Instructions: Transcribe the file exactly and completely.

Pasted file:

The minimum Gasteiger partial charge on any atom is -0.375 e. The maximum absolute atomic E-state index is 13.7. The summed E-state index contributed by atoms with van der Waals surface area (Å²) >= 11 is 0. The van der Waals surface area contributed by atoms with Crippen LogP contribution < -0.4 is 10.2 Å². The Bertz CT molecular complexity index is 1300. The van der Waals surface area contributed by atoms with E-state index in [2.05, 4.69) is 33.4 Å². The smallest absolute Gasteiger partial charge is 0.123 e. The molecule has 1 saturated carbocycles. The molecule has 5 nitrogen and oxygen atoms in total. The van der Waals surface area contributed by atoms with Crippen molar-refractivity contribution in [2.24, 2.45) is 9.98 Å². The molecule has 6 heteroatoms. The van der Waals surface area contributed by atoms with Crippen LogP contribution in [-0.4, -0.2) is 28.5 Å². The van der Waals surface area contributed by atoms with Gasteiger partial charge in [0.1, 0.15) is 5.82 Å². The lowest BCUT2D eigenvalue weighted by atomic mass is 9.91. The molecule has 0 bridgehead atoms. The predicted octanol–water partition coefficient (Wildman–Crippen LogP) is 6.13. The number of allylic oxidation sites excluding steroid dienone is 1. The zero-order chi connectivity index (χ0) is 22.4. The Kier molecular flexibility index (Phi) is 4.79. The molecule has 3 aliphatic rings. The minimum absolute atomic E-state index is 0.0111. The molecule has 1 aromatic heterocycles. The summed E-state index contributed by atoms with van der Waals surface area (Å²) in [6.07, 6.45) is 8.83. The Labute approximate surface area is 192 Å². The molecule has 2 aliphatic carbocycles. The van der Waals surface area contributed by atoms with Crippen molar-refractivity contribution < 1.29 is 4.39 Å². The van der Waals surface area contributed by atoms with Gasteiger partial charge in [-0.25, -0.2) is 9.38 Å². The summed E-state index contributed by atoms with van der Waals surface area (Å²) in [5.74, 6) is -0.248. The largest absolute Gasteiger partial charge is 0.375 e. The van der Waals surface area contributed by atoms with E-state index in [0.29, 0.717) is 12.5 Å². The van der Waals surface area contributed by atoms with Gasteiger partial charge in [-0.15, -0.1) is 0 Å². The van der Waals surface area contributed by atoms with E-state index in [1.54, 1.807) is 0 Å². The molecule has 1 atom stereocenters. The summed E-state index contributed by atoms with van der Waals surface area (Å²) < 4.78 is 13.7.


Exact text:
The minimum Gasteiger partial charge on any atom is -0.375 e. The maximum absolute atomic E-state index is 13.7. The summed E-state index contributed by atoms with van der Waals surface area (Å²) >= 11 is 0. The van der Waals surface area contributed by atoms with Crippen LogP contribution < -0.4 is 10.2 Å². The Bertz CT molecular complexity index is 1300. The van der Waals surface area contributed by atoms with E-state index in [2.05, 4.69) is 33.4 Å². The smallest absolute Gasteiger partial charge is 0.123 e. The molecule has 1 saturated carbocycles. The molecule has 5 nitrogen and oxygen atoms in total. The van der Waals surface area contributed by atoms with Crippen molar-refractivity contribution in [2.24, 2.45) is 9.98 Å². The molecule has 6 heteroatoms. The van der Waals surface area contributed by atoms with Crippen LogP contribution in [-0.4, -0.2) is 28.5 Å². The van der Waals surface area contributed by atoms with Gasteiger partial charge in [0.1, 0.15) is 5.82 Å². The lowest BCUT2D eigenvalue weighted by atomic mass is 9.91. The molecule has 0 bridgehead atoms. The predicted octanol–water partition coefficient (Wildman–Crippen LogP) is 6.13. The number of allylic oxidation sites excluding steroid dienone is 1. The zero-order chi connectivity index (χ0) is 22.4. The Kier molecular flexibility index (Phi) is 4.79. The molecule has 3 aliphatic rings. The minimum absolute atomic E-state index is 0.0111. The molecule has 1 aromatic heterocycles. The summed E-state index contributed by atoms with van der Waals surface area (Å²) in [6.07, 6.45) is 8.83. The Labute approximate surface area is 192 Å². The molecule has 2 aliphatic carbocycles. The van der Waals surface area contributed by atoms with Crippen molar-refractivity contribution < 1.29 is 4.39 Å². The van der Waals surface area contributed by atoms with Gasteiger partial charge in [-0.25, -0.2) is 9.38 Å². The summed E-state index contributed by atoms with van der Waals surface area (Å²) in [5.74, 6) is -0.248. The largest absolute Gasteiger partial charge is 0.375 e. The van der Waals surface area contributed by atoms with E-state index in [0.29, 0.717) is 12.5 Å². The van der Waals surface area contributed by atoms with Gasteiger partial charge in [-0.15, -0.1) is 0 Å². The van der Waals surface area contributed by atoms with E-state index in [1.54, 1.807) is 0 Å². The molecule has 1 atom stereocenters. The summed E-state index contributed by atoms with van der Waals surface area (Å²) < 4.78 is 13.7.